Companies need this technology not only because of the need for mobile data transfer but also because of the increasing transfer of video over data networks and the pending improvements to voice technology that are coming to make cellular reception as good as landlines.
Stan Reiss, a general partner at Matrix Partners, has joined Fastback’s board. In an interview, Reiss said that Fastback has a technology advantage and it can remove barriers to widespread adoption of small cells. Juniper invested via the Junos Innovation Fund.
“I saw the technology required to make small cells possible, and that drove me to these guys, who have the best mousetrap,” Reiss said.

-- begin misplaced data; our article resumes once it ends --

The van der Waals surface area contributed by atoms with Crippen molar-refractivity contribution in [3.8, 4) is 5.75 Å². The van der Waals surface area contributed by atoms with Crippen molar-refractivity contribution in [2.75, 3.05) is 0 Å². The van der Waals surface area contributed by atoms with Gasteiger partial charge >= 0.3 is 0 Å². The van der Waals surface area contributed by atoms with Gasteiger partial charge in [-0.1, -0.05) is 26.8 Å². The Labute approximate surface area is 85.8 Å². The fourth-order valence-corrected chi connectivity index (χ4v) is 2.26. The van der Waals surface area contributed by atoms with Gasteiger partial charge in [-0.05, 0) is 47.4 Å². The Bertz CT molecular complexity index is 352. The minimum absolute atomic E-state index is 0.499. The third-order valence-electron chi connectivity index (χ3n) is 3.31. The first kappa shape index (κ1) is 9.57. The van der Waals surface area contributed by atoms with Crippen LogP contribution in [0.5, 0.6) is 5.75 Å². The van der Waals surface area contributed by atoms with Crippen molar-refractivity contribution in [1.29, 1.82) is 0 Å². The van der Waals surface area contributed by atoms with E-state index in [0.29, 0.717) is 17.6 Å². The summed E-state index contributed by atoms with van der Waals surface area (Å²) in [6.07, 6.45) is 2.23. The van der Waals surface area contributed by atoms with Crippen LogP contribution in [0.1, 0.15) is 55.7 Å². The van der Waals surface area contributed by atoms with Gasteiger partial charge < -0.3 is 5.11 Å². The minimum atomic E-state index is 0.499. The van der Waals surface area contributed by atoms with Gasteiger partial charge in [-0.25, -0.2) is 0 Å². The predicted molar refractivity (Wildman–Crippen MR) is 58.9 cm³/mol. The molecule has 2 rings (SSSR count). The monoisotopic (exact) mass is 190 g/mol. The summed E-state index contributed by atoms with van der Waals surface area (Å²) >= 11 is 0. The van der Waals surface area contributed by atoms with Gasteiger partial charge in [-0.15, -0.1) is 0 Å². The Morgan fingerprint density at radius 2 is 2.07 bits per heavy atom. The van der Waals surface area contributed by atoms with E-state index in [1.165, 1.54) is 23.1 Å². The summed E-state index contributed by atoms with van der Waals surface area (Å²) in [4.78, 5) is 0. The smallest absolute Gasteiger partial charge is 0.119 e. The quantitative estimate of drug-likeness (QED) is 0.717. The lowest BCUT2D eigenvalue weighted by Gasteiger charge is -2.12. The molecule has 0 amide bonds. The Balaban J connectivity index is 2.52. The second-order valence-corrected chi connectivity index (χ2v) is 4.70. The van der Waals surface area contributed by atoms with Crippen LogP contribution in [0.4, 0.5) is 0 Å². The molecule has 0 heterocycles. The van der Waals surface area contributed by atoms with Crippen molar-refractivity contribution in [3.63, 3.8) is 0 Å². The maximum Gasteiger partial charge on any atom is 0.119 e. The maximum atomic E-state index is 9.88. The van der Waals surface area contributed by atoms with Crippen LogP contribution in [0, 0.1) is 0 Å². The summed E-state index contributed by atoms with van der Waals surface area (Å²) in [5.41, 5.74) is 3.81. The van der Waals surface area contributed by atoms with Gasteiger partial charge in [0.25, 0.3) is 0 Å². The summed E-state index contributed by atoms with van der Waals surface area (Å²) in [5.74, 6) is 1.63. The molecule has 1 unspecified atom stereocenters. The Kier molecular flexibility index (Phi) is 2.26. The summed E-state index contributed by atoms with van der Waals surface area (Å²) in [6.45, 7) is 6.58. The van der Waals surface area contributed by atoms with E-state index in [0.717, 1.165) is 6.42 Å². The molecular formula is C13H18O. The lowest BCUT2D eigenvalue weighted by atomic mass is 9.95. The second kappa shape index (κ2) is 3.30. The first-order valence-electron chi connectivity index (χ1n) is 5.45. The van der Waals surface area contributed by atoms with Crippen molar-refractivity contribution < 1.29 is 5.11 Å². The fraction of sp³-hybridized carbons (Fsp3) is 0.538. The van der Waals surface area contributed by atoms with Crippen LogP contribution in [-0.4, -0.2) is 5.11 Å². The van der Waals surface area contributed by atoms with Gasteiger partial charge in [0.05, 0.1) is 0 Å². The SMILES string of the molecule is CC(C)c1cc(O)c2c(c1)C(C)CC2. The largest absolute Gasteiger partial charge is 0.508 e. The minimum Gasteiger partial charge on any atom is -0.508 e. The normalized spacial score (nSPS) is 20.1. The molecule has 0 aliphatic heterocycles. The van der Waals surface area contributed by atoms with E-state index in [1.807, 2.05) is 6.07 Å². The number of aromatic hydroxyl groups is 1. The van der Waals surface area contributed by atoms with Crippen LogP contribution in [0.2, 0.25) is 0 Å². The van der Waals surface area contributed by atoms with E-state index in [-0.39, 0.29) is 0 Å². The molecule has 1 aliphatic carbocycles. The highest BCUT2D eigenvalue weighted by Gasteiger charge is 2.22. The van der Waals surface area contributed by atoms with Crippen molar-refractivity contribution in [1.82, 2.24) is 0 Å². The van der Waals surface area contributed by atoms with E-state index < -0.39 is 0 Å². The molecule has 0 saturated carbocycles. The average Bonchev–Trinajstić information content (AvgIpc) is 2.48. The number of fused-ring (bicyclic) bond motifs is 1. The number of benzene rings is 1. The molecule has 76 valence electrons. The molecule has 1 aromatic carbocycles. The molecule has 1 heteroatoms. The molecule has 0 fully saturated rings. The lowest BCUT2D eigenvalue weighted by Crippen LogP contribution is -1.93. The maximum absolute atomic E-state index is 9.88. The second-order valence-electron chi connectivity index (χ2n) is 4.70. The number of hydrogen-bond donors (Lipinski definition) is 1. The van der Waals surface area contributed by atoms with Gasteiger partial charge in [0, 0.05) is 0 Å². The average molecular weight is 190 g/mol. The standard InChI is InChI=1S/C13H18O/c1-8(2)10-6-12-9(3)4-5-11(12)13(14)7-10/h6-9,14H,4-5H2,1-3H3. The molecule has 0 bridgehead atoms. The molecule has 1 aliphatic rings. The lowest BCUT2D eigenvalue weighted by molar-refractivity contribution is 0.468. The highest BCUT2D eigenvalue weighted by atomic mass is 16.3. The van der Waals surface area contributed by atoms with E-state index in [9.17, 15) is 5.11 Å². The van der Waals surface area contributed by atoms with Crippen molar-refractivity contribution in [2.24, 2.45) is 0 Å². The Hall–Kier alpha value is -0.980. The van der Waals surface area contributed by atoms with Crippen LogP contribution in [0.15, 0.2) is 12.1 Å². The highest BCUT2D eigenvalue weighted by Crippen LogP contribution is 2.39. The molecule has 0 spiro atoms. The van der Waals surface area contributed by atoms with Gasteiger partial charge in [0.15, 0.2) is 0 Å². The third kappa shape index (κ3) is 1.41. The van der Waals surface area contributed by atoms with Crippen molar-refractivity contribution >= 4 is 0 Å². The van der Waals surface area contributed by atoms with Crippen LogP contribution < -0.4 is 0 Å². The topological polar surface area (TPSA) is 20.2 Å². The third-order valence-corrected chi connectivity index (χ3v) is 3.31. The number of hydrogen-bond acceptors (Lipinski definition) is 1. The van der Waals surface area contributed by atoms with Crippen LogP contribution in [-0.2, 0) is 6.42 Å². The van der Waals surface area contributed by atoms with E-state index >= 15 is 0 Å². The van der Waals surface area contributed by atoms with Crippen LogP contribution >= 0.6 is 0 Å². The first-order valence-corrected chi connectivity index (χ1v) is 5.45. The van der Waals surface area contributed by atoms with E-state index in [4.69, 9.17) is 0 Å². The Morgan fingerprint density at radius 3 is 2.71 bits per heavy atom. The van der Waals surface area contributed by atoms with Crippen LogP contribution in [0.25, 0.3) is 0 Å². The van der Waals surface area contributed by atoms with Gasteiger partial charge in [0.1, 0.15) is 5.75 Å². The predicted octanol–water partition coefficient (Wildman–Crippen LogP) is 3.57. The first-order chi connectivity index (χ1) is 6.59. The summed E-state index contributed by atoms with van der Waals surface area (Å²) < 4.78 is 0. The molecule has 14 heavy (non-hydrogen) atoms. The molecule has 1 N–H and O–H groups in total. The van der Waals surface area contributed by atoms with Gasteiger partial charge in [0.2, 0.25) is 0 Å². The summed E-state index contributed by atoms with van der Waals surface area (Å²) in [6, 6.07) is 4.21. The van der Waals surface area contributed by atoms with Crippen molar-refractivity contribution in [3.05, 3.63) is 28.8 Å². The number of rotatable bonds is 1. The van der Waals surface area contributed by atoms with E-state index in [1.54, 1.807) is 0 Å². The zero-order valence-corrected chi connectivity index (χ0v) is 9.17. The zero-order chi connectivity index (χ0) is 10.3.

Fastback previously raised $11 million in a first round of funding in 2011, and it came out of stealth in February. Fastback has 35 employees. Duffy, formerly the chief executive of Proxim, cofounded Fastback with Kevin Negus in 2010. Negus, Fastback’s chief technology officer and chairman, was previously the chairman of WiDeFi and chief technology officer of Proxim.
“We should be shipping in 60 days,” Duffy said.
The Federal Communications Commission announced today it has hired Michael Steffan as the director of digital learning. In his new role, Steffen will lead initiatives to expand access to broadband Internet in schools.
FCC Chairman Julius Genachowski explained, “Broadband and digital tools have game-changing potential for education.” Improving connectivity is a first step toward teachers and students taking advantage of the new education technology.